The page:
Home Range

Shortnose mantis shrimp defend their burrows as described above. Burrows are quite small, not much larger than the animal itself. (Caldwell, 2005)

Communication and Perception

Little research has been completed regarding the communication and perception abilities of shortnose mantis shrimp, specifically. However, it is known that stomatopods can recognize one another using chemical cues. Their chemosensory abilities are highly developed, allowing them to recognize previous mates and opponents, even from a distance. Some stomatopods have also been observed intentionally sending chemical signals by whirling their maxillipeds, propelling chemical deposits away from their bodies. The eyes of this species are also noteable for their superior spectral range (ability to analyze many different wavelengths of light), in addition to the ability to process polarized light. (Cronin, et al., 1994b; Marshall, et al., 2007; Mead and Caldwell, 2011)

Food Habits

Shortnose mantis shrimp are generalists, feeding on small crustaceans and gastropods that are accessible in their benthic environment. Their raptorial appendages allow them to feed on hard bodied animals such as crabs, clams, lobsters, and snails. (Caldwell, 2005; Sunjian, 1998)

  • Animal Foods
  • mollusks
  • aquatic crustaceans

Predation

Little is known regarding specific predators of this species, but shortnose mantis shrimp are known to use threat displays, raising their raptorial appendages in response to perceived predatory threats. (Krebs and Davies, 1993)

Ecosystem Roles

Shortnose mantis shrimp are members of the benthic environment, building burrows and preying on other smaller crustaceans and gastropods. Abandoned burrows may be occupied by other organisms, such as small shrimps. There is currently no available data regarding known parasites of this species. (Caldwell, 2005; Hayashi, 2002)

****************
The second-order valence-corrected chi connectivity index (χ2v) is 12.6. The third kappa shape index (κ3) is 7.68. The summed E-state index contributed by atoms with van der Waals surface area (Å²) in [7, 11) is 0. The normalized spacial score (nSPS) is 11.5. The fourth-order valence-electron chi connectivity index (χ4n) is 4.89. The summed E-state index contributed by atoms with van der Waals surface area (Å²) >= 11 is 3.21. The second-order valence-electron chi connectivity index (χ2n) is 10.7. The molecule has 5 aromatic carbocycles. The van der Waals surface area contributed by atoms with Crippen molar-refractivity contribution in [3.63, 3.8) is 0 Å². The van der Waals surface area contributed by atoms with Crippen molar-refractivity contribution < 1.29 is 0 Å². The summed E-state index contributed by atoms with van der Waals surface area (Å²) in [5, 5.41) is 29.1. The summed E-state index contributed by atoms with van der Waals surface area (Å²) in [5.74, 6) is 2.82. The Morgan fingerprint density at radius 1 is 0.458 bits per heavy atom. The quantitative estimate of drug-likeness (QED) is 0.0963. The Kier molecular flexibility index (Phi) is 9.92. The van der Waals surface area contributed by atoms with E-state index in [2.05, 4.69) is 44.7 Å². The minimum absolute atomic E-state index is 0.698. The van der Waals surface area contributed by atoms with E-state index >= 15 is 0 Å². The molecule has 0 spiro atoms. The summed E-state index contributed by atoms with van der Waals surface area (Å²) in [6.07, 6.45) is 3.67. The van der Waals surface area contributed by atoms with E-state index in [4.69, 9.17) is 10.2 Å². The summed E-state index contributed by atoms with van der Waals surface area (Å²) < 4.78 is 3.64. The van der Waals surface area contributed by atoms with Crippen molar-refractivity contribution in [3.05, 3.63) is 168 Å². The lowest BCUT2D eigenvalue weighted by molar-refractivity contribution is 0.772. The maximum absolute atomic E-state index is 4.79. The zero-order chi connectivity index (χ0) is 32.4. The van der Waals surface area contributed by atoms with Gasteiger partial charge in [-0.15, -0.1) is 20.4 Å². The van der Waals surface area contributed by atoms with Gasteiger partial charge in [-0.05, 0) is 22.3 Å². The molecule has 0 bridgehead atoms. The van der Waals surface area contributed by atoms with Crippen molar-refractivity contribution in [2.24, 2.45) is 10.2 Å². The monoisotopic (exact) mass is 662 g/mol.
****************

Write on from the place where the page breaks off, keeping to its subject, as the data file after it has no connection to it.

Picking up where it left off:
• Ecosystem Impact
  • creates habitat

Economic Importance for Humans: Positive

Shortnose mantis shrimp are common in the aquarium and pet trade. Along with other species of stomatopods, they are also used in research on visual photopigments and polarized light processing. (Caldwell, 2005; Cronin, et al., 1994a; Cronin, et al., 1994b; Cronin, et al., 1996)

  • Positive Impacts
  • pet trade
  • research and education

Economic Importance for Humans: Negative

Shortnose mantis shrimp have been known to break aquarium glass and injure humans using their raptorial appendages, though they are not particularly aggressive. (Sunjian, 1998)

  • Negative Impacts
  • injures humans

Conservation Status

Shortnose mantis shrimp have not special conservation status. (IUCN, 2013)

Contributors

Daniel Bair (author), University of Michigan-Ann Arbor, Alison Gould (editor), University of Michigan-Ann Arbor, Jeremy Wright (editor), University of Michigan-Ann Arbor.

Glossary

Atlantic Ocean

the body of water between Africa, Europe, the southern ocean (above 60 degrees south latitude), and the western hemisphere. It is the second largest ocean in the world after the Pacific Ocean.

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Australian